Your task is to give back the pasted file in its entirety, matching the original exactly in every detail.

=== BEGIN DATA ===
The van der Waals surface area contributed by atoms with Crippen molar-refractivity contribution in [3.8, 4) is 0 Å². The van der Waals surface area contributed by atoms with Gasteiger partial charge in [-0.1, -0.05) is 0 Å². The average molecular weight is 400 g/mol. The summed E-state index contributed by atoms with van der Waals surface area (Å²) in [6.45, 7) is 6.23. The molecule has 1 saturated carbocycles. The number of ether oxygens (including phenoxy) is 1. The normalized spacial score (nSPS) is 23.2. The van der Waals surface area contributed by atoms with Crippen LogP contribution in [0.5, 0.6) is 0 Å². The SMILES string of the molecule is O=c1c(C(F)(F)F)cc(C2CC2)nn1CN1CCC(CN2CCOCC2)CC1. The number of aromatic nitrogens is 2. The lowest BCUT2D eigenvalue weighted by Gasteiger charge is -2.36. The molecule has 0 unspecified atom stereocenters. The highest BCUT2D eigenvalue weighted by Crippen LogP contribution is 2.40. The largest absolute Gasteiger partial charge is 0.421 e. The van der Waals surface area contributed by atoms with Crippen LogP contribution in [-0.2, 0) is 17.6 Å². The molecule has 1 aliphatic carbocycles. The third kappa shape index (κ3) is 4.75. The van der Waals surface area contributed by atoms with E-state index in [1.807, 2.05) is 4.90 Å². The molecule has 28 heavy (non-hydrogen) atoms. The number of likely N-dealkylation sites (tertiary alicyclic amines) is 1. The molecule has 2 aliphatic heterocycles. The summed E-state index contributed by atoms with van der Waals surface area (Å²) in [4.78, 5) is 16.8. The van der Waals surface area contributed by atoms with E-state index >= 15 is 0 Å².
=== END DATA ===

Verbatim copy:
The van der Waals surface area contributed by atoms with Crippen molar-refractivity contribution in [3.8, 4) is 0 Å². The van der Waals surface area contributed by atoms with Gasteiger partial charge in [-0.1, -0.05) is 0 Å². The average molecular weight is 400 g/mol. The summed E-state index contributed by atoms with van der Waals surface area (Å²) in [6.45, 7) is 6.23. The molecule has 1 saturated carbocycles. The number of ether oxygens (including phenoxy) is 1. The normalized spacial score (nSPS) is 23.2. The van der Waals surface area contributed by atoms with Crippen LogP contribution in [0.5, 0.6) is 0 Å². The SMILES string of the molecule is O=c1c(C(F)(F)F)cc(C2CC2)nn1CN1CCC(CN2CCOCC2)CC1. The number of aromatic nitrogens is 2. The lowest BCUT2D eigenvalue weighted by Gasteiger charge is -2.36. The molecule has 0 unspecified atom stereocenters. The highest BCUT2D eigenvalue weighted by Crippen LogP contribution is 2.40. The largest absolute Gasteiger partial charge is 0.421 e. The van der Waals surface area contributed by atoms with Crippen LogP contribution in [-0.2, 0) is 17.6 Å². The molecule has 1 aliphatic carbocycles. The third kappa shape index (κ3) is 4.75. The van der Waals surface area contributed by atoms with E-state index in [1.807, 2.05) is 4.90 Å². The molecule has 28 heavy (non-hydrogen) atoms. The number of likely N-dealkylation sites (tertiary alicyclic amines) is 1. The molecule has 2 aliphatic heterocycles. The summed E-state index contributed by atoms with van der Waals surface area (Å²) in [4.78, 5) is 16.8. The van der Waals surface area contributed by atoms with E-state index >= 15 is 0 Å².